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Knowing which stories are myths and which ones are fact can be difficult. Because of that, NAPA’s 2009 Technician of the Year, Jack Gregory, is dispelling some common myths to keep everyone’s vehicle running smoothly in 2009
ATLANTA As the weather begins to warm up for most of the country, drivers begin thinking of spring and the services needed to maintain their vehicles now that winter has passed. Unfortunately, it’s during this time of year, that automotive myths are often unintentionally perpetuated.
Knowing which stories are myths and which ones are fact can be difficult. Because of that, NAPA’s 2009 Technician of the Year, Jack Gregory, is dispelling some common myths to keep everyone’s vehicle running smoothly in 2009.
Myth: Filling your cooling system with all water and no anti-freeze will save you money while not harming your vehicle.
Fact: The vehicle’s cooling system requires a mixture of half water, half anti-freeze. “Too much anti-freeze causes the vehicle to run on higher than optimal temperatures,” cautions Gregory. “Too much water can cause lower operating temperatures and possible freezing.”
Myth: Driving at 56 mph will give you the best fuel economy.
Fact: Although most vehicle manufacturers base their product’s gas mileage at 56 mph, driving at that speed doesn’t guarantee the best gas mileage. Keeping a consistent speed, whether it’s 25 mph or 65 mph, will ensure the best fuel economy.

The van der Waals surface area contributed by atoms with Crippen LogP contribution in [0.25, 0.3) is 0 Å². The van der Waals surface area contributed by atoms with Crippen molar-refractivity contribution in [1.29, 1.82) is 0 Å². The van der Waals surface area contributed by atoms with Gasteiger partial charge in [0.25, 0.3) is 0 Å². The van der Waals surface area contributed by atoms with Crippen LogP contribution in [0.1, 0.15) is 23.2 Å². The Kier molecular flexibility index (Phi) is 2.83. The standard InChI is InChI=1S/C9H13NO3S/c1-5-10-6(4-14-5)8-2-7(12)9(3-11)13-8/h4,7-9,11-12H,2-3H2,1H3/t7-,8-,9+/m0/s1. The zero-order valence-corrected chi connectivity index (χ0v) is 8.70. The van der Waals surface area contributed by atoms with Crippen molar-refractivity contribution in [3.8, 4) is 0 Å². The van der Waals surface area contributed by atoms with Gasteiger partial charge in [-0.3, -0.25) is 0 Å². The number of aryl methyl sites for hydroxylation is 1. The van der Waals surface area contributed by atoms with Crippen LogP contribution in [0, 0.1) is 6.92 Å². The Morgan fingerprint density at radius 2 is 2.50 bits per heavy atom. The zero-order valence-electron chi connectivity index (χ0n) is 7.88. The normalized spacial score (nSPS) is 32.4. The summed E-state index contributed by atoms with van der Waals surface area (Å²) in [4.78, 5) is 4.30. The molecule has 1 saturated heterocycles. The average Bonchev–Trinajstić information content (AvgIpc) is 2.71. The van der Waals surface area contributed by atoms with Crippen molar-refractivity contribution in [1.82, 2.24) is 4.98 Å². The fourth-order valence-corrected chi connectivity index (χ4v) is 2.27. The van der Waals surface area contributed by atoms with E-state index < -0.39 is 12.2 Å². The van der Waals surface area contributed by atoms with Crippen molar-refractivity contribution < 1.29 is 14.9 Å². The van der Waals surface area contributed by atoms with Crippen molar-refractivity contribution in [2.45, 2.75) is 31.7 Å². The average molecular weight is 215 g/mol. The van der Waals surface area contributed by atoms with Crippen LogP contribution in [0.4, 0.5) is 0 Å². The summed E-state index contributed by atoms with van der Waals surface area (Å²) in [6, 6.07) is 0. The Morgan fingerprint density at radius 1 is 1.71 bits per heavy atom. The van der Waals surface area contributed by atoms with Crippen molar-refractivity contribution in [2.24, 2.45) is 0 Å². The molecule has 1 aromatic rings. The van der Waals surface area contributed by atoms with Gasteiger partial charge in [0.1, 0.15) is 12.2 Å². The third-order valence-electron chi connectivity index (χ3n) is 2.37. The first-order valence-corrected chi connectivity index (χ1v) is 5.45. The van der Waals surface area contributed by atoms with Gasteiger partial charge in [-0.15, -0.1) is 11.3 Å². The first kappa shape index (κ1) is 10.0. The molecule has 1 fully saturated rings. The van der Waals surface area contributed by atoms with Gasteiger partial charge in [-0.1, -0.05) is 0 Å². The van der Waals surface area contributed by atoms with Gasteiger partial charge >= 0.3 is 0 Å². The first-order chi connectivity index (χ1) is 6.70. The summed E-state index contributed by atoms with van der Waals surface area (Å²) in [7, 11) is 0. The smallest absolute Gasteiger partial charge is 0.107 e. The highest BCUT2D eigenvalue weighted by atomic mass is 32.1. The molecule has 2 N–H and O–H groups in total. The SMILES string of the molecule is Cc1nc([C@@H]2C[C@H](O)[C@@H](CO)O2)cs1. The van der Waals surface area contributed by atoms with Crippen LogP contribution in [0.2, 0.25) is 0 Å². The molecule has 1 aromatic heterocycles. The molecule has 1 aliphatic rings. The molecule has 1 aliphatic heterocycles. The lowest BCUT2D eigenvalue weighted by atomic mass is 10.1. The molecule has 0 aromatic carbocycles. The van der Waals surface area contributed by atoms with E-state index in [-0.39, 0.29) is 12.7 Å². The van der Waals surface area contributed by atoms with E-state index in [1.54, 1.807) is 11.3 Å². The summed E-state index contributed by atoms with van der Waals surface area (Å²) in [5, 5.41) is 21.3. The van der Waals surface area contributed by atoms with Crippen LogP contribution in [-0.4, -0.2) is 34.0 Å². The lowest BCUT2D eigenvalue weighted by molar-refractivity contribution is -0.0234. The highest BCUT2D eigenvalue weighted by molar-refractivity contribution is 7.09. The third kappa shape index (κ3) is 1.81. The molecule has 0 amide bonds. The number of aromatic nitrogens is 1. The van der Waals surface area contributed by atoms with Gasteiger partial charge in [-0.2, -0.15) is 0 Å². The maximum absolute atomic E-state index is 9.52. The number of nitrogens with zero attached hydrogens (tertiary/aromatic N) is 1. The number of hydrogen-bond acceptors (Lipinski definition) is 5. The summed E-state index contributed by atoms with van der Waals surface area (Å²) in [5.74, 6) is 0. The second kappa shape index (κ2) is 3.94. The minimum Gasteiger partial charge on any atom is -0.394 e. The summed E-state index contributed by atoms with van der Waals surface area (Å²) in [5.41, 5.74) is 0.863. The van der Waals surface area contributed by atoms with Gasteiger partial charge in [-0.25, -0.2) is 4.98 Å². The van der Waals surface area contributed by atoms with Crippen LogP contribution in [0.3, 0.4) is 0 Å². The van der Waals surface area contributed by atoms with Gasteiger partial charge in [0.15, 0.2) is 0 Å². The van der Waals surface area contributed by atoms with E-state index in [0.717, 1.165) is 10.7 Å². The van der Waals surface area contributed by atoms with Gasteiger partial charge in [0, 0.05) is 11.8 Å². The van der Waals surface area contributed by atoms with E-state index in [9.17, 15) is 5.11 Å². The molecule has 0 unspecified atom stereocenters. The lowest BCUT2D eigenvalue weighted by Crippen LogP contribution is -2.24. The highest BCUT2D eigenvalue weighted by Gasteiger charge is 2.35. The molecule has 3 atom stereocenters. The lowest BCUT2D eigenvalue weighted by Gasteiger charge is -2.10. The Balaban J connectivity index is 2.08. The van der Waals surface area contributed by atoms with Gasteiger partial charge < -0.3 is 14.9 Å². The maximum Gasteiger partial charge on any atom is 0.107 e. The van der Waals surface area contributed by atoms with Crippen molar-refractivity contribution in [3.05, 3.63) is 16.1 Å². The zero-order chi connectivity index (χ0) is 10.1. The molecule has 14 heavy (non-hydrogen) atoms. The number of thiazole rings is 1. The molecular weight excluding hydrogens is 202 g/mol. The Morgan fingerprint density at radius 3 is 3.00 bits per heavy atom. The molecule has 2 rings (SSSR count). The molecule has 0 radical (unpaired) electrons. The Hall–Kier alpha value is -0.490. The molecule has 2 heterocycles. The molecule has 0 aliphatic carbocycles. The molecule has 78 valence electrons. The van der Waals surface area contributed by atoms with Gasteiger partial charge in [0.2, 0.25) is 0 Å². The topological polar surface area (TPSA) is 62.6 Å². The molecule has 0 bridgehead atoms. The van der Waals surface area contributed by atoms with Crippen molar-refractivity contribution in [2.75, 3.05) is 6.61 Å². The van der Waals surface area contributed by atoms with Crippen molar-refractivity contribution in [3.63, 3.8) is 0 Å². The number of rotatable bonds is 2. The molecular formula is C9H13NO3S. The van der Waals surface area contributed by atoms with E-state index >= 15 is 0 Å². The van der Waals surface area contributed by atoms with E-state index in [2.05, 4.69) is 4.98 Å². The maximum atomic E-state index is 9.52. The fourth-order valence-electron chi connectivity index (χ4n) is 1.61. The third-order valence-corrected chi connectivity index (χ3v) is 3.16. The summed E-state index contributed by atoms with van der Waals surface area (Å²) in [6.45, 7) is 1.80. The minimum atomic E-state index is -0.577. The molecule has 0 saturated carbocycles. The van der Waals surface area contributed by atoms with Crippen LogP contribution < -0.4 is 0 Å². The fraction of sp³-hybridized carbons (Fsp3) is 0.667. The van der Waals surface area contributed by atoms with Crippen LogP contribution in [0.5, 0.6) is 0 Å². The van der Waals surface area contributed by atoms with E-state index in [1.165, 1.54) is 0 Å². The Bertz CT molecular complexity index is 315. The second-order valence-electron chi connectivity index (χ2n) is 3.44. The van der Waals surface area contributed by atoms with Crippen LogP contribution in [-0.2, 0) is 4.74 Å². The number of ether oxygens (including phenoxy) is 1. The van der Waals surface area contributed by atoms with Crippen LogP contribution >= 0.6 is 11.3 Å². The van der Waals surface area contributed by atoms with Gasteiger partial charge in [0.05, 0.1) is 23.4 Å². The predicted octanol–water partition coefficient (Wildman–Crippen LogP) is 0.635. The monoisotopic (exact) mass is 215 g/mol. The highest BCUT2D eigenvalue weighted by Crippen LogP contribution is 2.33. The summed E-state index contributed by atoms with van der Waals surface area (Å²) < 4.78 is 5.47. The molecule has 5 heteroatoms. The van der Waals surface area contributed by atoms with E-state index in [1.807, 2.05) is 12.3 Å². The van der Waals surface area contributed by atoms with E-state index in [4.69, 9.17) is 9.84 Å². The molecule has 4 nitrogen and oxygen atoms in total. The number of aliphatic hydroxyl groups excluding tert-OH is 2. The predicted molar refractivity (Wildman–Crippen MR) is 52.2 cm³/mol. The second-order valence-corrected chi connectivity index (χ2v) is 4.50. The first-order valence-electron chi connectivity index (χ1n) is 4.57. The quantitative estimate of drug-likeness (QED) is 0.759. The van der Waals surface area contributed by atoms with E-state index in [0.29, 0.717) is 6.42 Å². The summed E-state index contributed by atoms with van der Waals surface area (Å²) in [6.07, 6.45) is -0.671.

Myth: Over inflating tires helps with gas mileage.
Fact: Over inflated tires cause wear in the middle of the tire. Under inflated tires causes wear on the outside of the tire. “Drivers should inflate tires to the recommended level to maintain maximum fuel economy and improve the life of the tires,” says Gregory.
Myth: Driving closely behind an 18-wheeler will protect you from headwinds and allow your car to use less gas.
Fact: Driving closely behind an 18-wheeler doesn’t help with gas mileage, is dangerous and can be illegal. A sudden stop from the 18-wheeler could force a driver to slam on the brakes or even worse, cause an accident.
Myth: A vehicle can run a long way on empty.
Fact: Once a gas gauge reaches empty, about two gallons of gasoline remain in the vehicle’s tank. It’s always best to not test your vehicle’s limits, especially with colder weather affecting most of the country.
“Vehicle owners should talk with their regular automotive technician about information they’ve heard from others before acting on the info,” says Gregory. “A quick 10-minute stop at your regular service shop will make sure you’re acting on correct guidance.”
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NAPA AUTO PARTS distributes parts, accessories, tools and equipment to 6,000 NAPA AUTO PARTS stores and more than 12,000 NAPA AutoCare Centers nationwide. For more information about NAPA and vehicle care, visit www.NAPAAutoCare.com.